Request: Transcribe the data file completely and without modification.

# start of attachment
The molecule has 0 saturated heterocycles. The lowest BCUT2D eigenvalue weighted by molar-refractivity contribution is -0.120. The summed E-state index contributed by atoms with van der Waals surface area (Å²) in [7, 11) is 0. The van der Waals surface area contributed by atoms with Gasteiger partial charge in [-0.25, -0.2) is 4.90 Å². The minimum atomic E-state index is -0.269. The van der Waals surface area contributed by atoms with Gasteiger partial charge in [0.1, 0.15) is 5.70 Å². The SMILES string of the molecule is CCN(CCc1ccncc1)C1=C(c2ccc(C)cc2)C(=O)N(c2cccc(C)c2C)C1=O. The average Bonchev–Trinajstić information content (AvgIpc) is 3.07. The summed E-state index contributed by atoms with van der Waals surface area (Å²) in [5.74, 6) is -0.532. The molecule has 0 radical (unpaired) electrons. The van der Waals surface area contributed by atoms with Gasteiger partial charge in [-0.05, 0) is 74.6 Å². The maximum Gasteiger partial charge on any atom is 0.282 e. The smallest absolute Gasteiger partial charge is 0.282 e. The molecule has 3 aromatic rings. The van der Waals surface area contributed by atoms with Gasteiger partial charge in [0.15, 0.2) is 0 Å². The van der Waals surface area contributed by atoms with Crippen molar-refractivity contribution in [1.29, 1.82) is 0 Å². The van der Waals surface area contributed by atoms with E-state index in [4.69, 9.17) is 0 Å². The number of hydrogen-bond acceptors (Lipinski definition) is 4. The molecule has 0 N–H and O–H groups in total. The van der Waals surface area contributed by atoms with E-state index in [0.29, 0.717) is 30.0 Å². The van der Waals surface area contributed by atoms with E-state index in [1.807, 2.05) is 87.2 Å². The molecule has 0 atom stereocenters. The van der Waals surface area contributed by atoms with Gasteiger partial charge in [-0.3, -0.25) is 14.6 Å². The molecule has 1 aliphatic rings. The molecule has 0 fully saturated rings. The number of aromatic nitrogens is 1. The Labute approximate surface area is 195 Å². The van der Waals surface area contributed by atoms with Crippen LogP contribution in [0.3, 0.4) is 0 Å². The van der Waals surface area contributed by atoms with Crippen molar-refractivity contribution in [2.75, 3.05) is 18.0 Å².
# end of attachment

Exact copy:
The molecule has 0 saturated heterocycles. The lowest BCUT2D eigenvalue weighted by molar-refractivity contribution is -0.120. The summed E-state index contributed by atoms with van der Waals surface area (Å²) in [7, 11) is 0. The van der Waals surface area contributed by atoms with Gasteiger partial charge in [-0.25, -0.2) is 4.90 Å². The minimum atomic E-state index is -0.269. The van der Waals surface area contributed by atoms with Gasteiger partial charge in [0.1, 0.15) is 5.70 Å². The SMILES string of the molecule is CCN(CCc1ccncc1)C1=C(c2ccc(C)cc2)C(=O)N(c2cccc(C)c2C)C1=O. The average Bonchev–Trinajstić information content (AvgIpc) is 3.07. The summed E-state index contributed by atoms with van der Waals surface area (Å²) in [5.74, 6) is -0.532. The molecule has 0 radical (unpaired) electrons. The van der Waals surface area contributed by atoms with Gasteiger partial charge in [-0.05, 0) is 74.6 Å². The maximum Gasteiger partial charge on any atom is 0.282 e. The smallest absolute Gasteiger partial charge is 0.282 e. The molecule has 3 aromatic rings. The van der Waals surface area contributed by atoms with Gasteiger partial charge in [0.15, 0.2) is 0 Å². The van der Waals surface area contributed by atoms with Crippen molar-refractivity contribution in [1.29, 1.82) is 0 Å². The van der Waals surface area contributed by atoms with E-state index in [4.69, 9.17) is 0 Å². The number of hydrogen-bond acceptors (Lipinski definition) is 4. The molecule has 0 N–H and O–H groups in total. The van der Waals surface area contributed by atoms with E-state index in [0.29, 0.717) is 30.0 Å². The van der Waals surface area contributed by atoms with E-state index in [1.807, 2.05) is 87.2 Å². The molecule has 0 atom stereocenters. The van der Waals surface area contributed by atoms with Gasteiger partial charge in [-0.3, -0.25) is 14.6 Å². The molecule has 1 aliphatic rings. The molecule has 0 fully saturated rings. The number of aromatic nitrogens is 1. The Labute approximate surface area is 195 Å². The van der Waals surface area contributed by atoms with Crippen LogP contribution in [0.3, 0.4) is 0 Å². The van der Waals surface area contributed by atoms with Crippen molar-refractivity contribution in [2.75, 3.05) is 18.0 Å².